Saturday, October 6, 2012
HALF A CENTURY OF JAMES BOND
Fifty years ago I had recently graduated from Stanford University, proposed to Pearl Nakamichi, who accepted, and in October of 1962 went to a movie with who was to be my Best Man in two months, Rodney Shimoko. Several years later I also became his Best Man. I should call him to go see Skyfall, for the movie we saw was Dr. No, with the second James Bond, Sean Connery (to be later explained why). There were mixed, but mostly negative, reviews. However, we both loved it! The Tomatometer I see now gives this film a 98% rating, with an Audience liking of 78%. Strange, but the latest accumulation of reviews showed a 100% rating. It's almost like the field of reviewers corrected their initial doubts and redacted the past. Anyway, who can forget the presence of Ursula Andress:
There are now 25 Bond flicks (with Skyfall), two unsanctioned, a 1967 spoof, Casino Royale, the funniest Bond(s) from the first book on this British spy by Ian Fleming, and in 1987 with the return of Sean Connery in Never Say Never Again. This first Casino Royale movie was a wild and disorganized trip, with at least six James Bonds (David Niven, Peter Sellers, Ursula Andress, etc.). Woody Allen was the mysterious Dr. Noah of SMERSH, who by script, was Jimmy Bond, the nephew of James. Also appearing were Orson Welles, Deborah Kerr, William Holden, George Raft, Charles Boyer, John Paul Belmondo and John Huston, who was also one of the six directors. Mind you, all the above in this one film. Oh, there were two songs by Burt Bacharach, the title, Casino Royale (Herb Alpert), and The Look of Love (Dusty Springfield). Somehow, the Academy Award song of 1966, Born Free, also was used. Rotten Tomatoes gave it a terrible 31% rating, but this film made nearly $300 million (in 2012 dollars).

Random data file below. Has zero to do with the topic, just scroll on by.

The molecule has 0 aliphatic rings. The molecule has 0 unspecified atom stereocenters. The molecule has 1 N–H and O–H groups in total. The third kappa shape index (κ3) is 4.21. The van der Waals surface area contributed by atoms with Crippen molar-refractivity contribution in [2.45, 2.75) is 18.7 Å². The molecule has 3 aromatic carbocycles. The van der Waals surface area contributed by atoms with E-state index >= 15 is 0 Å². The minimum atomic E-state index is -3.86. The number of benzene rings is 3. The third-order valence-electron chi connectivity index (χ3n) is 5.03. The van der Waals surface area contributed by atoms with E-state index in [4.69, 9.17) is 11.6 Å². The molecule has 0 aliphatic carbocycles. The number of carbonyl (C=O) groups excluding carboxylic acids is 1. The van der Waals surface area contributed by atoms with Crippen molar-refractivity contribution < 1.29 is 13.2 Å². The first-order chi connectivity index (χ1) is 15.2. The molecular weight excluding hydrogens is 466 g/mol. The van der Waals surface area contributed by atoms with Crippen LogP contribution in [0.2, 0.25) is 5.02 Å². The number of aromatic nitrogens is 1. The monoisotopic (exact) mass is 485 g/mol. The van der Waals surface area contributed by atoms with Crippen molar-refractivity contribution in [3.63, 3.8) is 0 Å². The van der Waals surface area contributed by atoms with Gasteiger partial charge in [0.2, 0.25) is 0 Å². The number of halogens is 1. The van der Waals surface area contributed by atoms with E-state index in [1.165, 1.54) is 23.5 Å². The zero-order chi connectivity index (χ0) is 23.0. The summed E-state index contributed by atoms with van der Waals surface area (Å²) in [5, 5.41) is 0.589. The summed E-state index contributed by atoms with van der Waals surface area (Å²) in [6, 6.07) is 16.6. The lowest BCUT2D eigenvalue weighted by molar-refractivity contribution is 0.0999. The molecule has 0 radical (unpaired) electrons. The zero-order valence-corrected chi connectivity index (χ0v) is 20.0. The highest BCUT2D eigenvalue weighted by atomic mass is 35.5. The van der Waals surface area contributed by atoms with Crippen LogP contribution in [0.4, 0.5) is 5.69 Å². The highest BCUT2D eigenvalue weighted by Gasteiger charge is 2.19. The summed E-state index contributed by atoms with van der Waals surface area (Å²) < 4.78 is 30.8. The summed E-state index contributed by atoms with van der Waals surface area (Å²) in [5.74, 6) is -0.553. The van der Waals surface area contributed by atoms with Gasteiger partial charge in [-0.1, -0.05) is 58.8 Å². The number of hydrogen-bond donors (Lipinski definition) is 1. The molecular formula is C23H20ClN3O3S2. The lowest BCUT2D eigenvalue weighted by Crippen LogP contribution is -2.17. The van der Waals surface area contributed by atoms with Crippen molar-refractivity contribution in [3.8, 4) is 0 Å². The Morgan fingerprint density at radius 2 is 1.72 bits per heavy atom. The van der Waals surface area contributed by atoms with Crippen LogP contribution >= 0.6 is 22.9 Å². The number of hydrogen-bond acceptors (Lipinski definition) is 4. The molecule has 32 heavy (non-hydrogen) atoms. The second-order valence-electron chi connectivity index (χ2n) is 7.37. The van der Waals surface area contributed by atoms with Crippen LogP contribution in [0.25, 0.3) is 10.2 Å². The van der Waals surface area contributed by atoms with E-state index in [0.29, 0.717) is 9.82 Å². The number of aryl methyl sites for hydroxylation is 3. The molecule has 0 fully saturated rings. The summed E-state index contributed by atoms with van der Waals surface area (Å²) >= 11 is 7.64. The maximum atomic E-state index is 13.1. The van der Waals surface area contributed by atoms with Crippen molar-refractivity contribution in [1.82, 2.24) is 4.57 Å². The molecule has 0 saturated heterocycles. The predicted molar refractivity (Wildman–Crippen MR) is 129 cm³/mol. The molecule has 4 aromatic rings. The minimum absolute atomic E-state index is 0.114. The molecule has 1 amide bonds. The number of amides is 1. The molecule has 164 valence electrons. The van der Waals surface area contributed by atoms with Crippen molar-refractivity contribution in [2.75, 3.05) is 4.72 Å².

Daniel Craig, of course, also starred in Casino Royale, his first Bond role in 2006 as the 23rd film chapter of Ian Fleming's books. Actually, this Casino Royale was #3, as there was a 1954 TV production with Barry Nelson and Peter Lorre, with the same familiar music. Apparently, Bacharach mostly arranged the music for that first Casino Royale movie, as his first music credits only began in 1958. David Arnold, who composed five Bond songs, wrote this one.
The official James Bond films have earned close to $5 billion, or $12 billion, inflation adjusted. The oldest hero was Roger Moore, who acted in seven, the most, the last one when he was 57. That's him to the left in his 1985 finale, A View to a Kill, which got a 14% critics' rating, the worst of them all, tied with The Man with the Golden Gun (1974, also Roger Moore). Youngest was George Lazenby at 30, his only attempt.
Ian Fleming was an intelligence officer and journalist, who sold more than 100 million copies of his Bond books. He also wrote Chitty-Chitty-Bang-Bang, a 1968 musical with Dick Van Dyke. Fleming was a heavy smoker and drinker, and died in 1964 at the age of 56 from a heart attack.
The next Bond will be Skyfall with Daniel Craig, to be released this month in the UK, and the USA in November: